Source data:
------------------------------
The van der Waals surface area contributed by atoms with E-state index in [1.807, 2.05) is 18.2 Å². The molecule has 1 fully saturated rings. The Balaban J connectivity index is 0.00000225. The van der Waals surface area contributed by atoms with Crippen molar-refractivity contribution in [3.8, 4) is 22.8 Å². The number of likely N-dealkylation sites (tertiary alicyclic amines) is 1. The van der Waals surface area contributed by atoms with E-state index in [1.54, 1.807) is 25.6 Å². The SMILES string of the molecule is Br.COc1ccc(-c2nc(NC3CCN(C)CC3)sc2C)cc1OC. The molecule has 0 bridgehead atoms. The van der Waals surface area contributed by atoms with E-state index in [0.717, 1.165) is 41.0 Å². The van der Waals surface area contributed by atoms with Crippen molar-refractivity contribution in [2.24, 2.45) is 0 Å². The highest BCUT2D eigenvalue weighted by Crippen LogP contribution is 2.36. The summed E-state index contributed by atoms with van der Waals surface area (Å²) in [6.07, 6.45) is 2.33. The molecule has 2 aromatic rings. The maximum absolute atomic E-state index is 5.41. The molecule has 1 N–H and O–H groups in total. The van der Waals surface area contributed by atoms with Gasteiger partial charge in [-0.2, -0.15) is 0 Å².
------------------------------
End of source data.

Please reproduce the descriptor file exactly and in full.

The van der Waals surface area contributed by atoms with E-state index in [1.807, 2.05) is 18.2 Å². The molecule has 1 fully saturated rings. The Balaban J connectivity index is 0.00000225. The van der Waals surface area contributed by atoms with Crippen molar-refractivity contribution in [3.8, 4) is 22.8 Å². The number of likely N-dealkylation sites (tertiary alicyclic amines) is 1. The van der Waals surface area contributed by atoms with E-state index in [1.54, 1.807) is 25.6 Å². The SMILES string of the molecule is Br.COc1ccc(-c2nc(NC3CCN(C)CC3)sc2C)cc1OC. The molecule has 0 bridgehead atoms. The van der Waals surface area contributed by atoms with E-state index in [0.717, 1.165) is 41.0 Å². The van der Waals surface area contributed by atoms with Crippen molar-refractivity contribution in [2.24, 2.45) is 0 Å². The highest BCUT2D eigenvalue weighted by Crippen LogP contribution is 2.36. The summed E-state index contributed by atoms with van der Waals surface area (Å²) in [6.07, 6.45) is 2.33. The molecule has 2 aromatic rings. The maximum absolute atomic E-state index is 5.41. The molecule has 1 N–H and O–H groups in total. The van der Waals surface area contributed by atoms with Gasteiger partial charge in [-0.2, -0.15) is 0 Å².